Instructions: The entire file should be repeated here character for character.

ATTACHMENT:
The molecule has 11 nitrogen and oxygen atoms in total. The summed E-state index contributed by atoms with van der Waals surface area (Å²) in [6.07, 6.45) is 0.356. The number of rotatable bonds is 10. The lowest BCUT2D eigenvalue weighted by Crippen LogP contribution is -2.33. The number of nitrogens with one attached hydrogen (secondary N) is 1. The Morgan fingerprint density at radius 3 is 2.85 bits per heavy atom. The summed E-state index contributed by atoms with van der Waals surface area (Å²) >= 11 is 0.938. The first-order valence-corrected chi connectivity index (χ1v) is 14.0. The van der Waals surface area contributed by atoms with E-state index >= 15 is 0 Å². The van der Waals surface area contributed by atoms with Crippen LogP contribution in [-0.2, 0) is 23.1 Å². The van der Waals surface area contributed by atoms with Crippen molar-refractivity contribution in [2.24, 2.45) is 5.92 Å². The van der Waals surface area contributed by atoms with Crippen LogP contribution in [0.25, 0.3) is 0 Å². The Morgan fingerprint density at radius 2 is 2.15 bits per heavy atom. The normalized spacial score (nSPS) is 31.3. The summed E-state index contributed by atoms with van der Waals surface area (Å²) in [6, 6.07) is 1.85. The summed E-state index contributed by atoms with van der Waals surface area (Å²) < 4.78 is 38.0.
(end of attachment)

The molecule has 11 nitrogen and oxygen atoms in total. The summed E-state index contributed by atoms with van der Waals surface area (Å²) in [6.07, 6.45) is 0.356. The number of rotatable bonds is 10. The lowest BCUT2D eigenvalue weighted by Crippen LogP contribution is -2.33. The number of nitrogens with one attached hydrogen (secondary N) is 1. The Morgan fingerprint density at radius 3 is 2.85 bits per heavy atom. The summed E-state index contributed by atoms with van der Waals surface area (Å²) >= 11 is 0.938. The first-order valence-corrected chi connectivity index (χ1v) is 14.0. The van der Waals surface area contributed by atoms with E-state index >= 15 is 0 Å². The van der Waals surface area contributed by atoms with Crippen LogP contribution in [-0.2, 0) is 23.1 Å². The van der Waals surface area contributed by atoms with Crippen molar-refractivity contribution in [2.24, 2.45) is 5.92 Å². The van der Waals surface area contributed by atoms with Crippen LogP contribution in [0.25, 0.3) is 0 Å². The Morgan fingerprint density at radius 2 is 2.15 bits per heavy atom. The normalized spacial score (nSPS) is 31.3. The summed E-state index contributed by atoms with van der Waals surface area (Å²) in [6, 6.07) is 1.85. The summed E-state index contributed by atoms with van der Waals surface area (Å²) < 4.78 is 38.0.